“What’s a war hero got to do to get LUBRICATED around here?”
But it is Buscemi, a lifetime of weasel roles behind him, who carries “The Death of Stalin.” He keeps Khruschev teetering on the knife edge of fear — so careful about his interactions with Stalin that he debriefed every long evening they all spent together watching John Wayne/John Ford Westerns to his wife — which jokes worked, which insults would never be forgiven.
Buscemi’s got the face of a worrier, and in this, playing Russia’s greatest weasel, he gives one of his great performances. We don’t have to hear Molotov declare, “You look like you’re about to be bulldozed into a lime pit!” to see the thin ice Buscemi’s little Nikita is skating on. It’s all in his his darting eyes, his quick reversals and recoveries, his carefully chosen moments of assertion.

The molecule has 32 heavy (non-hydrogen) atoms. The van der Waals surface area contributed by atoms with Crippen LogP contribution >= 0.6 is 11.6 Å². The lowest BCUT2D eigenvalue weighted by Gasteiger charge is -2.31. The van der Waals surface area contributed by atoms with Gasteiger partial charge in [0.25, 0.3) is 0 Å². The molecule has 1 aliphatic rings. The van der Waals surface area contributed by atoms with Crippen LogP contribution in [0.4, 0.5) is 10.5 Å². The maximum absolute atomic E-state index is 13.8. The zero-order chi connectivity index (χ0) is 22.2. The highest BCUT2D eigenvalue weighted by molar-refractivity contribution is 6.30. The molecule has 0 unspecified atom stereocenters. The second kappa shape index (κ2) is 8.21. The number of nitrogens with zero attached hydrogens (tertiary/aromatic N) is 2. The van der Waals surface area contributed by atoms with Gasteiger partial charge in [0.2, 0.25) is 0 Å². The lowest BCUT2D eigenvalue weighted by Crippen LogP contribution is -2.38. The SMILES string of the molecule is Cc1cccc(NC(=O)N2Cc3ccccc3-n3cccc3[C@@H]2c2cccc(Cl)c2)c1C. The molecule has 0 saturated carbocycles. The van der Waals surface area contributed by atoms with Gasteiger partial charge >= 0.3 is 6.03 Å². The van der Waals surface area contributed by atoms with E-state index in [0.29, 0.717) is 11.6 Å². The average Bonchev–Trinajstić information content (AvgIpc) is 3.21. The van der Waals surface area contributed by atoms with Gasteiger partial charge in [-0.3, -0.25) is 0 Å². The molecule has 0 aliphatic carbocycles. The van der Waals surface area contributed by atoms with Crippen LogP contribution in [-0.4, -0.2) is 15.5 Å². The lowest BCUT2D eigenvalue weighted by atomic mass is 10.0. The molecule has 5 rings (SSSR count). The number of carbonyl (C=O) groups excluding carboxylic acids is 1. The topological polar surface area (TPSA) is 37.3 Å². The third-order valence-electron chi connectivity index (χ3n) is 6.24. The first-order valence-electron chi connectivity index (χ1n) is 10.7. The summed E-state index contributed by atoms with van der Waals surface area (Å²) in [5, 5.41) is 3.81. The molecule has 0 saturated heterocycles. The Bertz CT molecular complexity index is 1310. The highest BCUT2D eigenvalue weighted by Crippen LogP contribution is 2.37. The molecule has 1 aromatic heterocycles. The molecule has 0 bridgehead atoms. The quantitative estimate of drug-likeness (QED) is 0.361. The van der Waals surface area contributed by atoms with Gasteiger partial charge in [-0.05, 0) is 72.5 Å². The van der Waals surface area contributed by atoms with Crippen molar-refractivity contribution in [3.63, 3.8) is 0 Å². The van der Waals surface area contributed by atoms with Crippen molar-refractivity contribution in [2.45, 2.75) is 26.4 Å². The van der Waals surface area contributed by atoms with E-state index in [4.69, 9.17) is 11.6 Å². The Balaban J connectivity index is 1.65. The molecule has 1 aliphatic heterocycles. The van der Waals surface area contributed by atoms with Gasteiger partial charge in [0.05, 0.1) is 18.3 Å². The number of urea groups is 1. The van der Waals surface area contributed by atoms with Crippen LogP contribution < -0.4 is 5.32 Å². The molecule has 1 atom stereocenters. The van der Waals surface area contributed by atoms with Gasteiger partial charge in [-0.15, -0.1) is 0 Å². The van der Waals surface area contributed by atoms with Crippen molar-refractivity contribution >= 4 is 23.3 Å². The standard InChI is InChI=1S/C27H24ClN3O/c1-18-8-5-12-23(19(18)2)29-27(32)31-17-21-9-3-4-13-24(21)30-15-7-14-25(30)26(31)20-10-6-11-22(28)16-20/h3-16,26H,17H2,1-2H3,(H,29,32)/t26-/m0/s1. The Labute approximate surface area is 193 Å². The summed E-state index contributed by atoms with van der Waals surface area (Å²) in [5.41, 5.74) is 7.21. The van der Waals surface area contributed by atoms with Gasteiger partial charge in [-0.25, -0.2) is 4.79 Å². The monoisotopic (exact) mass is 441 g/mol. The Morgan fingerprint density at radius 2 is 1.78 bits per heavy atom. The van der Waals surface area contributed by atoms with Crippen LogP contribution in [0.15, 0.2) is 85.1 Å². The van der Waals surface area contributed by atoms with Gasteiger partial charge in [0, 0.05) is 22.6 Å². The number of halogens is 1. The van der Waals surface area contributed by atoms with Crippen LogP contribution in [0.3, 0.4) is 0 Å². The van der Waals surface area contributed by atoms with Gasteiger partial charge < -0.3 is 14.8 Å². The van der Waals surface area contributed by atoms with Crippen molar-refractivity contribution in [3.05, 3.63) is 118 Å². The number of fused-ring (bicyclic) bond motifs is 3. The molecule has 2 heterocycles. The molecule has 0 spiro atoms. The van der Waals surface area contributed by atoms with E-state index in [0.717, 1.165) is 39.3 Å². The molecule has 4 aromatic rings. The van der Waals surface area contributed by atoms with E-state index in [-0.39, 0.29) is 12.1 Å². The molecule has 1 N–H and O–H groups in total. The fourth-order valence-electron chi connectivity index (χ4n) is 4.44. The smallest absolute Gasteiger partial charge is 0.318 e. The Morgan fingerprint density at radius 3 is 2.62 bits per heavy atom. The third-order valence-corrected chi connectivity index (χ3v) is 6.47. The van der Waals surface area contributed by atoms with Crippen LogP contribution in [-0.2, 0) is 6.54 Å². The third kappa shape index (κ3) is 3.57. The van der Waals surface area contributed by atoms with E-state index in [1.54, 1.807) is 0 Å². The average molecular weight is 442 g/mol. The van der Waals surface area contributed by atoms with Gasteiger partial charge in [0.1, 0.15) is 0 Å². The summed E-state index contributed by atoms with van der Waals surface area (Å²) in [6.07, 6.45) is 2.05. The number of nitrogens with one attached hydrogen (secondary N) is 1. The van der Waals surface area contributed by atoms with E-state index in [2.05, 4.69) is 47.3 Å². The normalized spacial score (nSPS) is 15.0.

I loved Palin’s take on Molotov, too, suggesting a man so addled by his near-arrest, his wife’s long-ago conviction and arrest and her sudden post-Stalin release that he doesn’t know who to denounce and who to endorse.
He’s not alone. A great running gag? Committee meetings where everything is be to agreed upon unanimously, but none of the six old vipers gathered around the table has the guts to fully raise his hand until he’s seen other hands go up first. Great way to govern.
Most everybody in the farce has his or her mercurial tirade, her or his moment of terror and doubt. The comic energy flags in the middle acts, but as things take a turn for their darkest in the latter scenes, “Death of Stalin” evolves — briefly — into a ticking clock thriller, with brinkmanship, gamesmanship and marksmanship.
And a staggering body count, all vital elements in the first great movie of the year.
MPAA Rating: R for language throughout, violence and some sexual references
Cast: Steve Buscemi, Simon Russell Beale, Andrea Riseborough, Olga Kurylenko, Jason Isaacs, Jeffrey Tambor, Michael Palin, Rupert Friend
Credits:Directed by Armando Iannucci, script by Armando Iannucci, David Schneider, Ian Martin and Peter Fellows, based on Fabien Nury/Thierry Robin comic book. An IFC release.
Running time: 1:46